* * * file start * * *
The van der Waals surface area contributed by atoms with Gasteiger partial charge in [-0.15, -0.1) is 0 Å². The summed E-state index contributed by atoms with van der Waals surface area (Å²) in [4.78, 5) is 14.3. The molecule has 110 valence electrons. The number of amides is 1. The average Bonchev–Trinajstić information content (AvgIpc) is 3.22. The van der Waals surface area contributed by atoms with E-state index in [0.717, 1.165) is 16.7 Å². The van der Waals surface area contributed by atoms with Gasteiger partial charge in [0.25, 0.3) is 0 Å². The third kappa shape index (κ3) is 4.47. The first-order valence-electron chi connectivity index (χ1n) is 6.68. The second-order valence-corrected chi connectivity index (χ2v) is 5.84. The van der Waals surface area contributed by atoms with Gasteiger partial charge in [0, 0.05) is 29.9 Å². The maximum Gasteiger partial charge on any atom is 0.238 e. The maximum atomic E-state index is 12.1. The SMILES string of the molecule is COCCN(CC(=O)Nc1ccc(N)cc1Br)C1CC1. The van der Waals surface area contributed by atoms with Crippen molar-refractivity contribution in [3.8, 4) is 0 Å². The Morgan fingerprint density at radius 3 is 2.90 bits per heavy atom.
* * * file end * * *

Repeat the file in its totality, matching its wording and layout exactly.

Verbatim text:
The van der Waals surface area contributed by atoms with Gasteiger partial charge in [-0.15, -0.1) is 0 Å². The summed E-state index contributed by atoms with van der Waals surface area (Å²) in [4.78, 5) is 14.3. The molecule has 110 valence electrons. The number of amides is 1. The average Bonchev–Trinajstić information content (AvgIpc) is 3.22. The van der Waals surface area contributed by atoms with E-state index in [0.717, 1.165) is 16.7 Å². The van der Waals surface area contributed by atoms with Gasteiger partial charge in [0.25, 0.3) is 0 Å². The third kappa shape index (κ3) is 4.47. The first-order valence-electron chi connectivity index (χ1n) is 6.68. The second-order valence-corrected chi connectivity index (χ2v) is 5.84. The van der Waals surface area contributed by atoms with Gasteiger partial charge in [0, 0.05) is 29.9 Å². The maximum Gasteiger partial charge on any atom is 0.238 e. The maximum atomic E-state index is 12.1. The SMILES string of the molecule is COCCN(CC(=O)Nc1ccc(N)cc1Br)C1CC1. The van der Waals surface area contributed by atoms with Crippen molar-refractivity contribution in [3.8, 4) is 0 Å². The Morgan fingerprint density at radius 3 is 2.90 bits per heavy atom.